This talk explores the relationship between poetry, image, and space in an example of what can be termed spatial poetry: verses written or adapted for a specific space, inscribed on its surfaces, and understood in terms of the viewer’s presence and movement within it. The space in question is a late sixteenth-century addition to the fifteenth-century shrine of the Sufi-poet Shah Ni'matullah-e Wali (d. 1431) in the southern Iranian town of Mahan. Known as the chelleh-khaneh (house of retreat), it consists of a small room designed for meditation, entirely covered with colourful imagery and inscriptions in verse by a disciple of the Sufi’s descendants. After a brief overview of the room’s role within the shrine complex, the presentation will concentrate on how the room’s spatial program guides the spiritual and corporeal experience of its users, engaging the body of the meditator in order to achieve a bodily representation of the Sufi master.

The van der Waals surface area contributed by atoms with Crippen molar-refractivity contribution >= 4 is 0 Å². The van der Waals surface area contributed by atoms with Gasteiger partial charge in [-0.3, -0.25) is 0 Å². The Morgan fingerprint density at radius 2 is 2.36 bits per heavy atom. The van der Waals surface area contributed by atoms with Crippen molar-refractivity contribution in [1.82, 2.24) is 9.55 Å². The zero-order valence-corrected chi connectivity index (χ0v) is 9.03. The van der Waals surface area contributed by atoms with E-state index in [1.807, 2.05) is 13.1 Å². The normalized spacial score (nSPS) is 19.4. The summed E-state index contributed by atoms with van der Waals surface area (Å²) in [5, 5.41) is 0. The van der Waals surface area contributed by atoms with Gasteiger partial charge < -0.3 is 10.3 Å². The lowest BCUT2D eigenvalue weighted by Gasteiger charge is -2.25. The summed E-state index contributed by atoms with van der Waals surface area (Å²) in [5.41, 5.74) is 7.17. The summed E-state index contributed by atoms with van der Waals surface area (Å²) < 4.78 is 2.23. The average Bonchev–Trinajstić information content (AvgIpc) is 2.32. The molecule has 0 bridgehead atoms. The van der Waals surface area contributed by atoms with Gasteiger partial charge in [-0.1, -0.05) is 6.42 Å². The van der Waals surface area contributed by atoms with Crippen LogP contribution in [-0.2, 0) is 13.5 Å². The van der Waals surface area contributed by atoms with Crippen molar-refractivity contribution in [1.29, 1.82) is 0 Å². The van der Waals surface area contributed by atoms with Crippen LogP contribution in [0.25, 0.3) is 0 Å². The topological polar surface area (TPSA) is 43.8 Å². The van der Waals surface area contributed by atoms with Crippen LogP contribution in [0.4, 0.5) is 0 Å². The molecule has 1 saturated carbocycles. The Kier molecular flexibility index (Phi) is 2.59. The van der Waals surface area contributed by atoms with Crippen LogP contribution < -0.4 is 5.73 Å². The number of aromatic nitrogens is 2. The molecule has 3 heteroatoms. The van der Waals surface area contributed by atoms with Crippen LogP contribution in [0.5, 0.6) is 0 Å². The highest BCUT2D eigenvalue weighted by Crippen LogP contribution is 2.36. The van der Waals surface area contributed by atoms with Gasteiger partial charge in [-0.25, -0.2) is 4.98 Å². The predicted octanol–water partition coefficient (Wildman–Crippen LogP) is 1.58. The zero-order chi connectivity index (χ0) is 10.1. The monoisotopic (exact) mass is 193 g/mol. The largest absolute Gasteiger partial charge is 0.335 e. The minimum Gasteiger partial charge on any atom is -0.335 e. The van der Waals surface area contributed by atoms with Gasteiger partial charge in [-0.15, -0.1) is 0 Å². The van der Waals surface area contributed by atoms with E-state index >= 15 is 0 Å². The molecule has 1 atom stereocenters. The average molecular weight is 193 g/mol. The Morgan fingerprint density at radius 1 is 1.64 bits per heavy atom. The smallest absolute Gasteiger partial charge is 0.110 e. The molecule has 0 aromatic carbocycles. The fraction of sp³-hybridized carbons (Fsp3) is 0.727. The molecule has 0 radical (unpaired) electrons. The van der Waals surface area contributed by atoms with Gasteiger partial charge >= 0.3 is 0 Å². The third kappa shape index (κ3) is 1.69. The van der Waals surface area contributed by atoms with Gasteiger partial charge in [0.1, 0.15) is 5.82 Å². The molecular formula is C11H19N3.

Free mini-bus service to Wolfson College departing every 20 minutes from Blackwells, Broad Street, and Keble College, Parks Road. For more information and a real-time tracker, please visit: https://www.wolfson.ox.ac.uk/minibus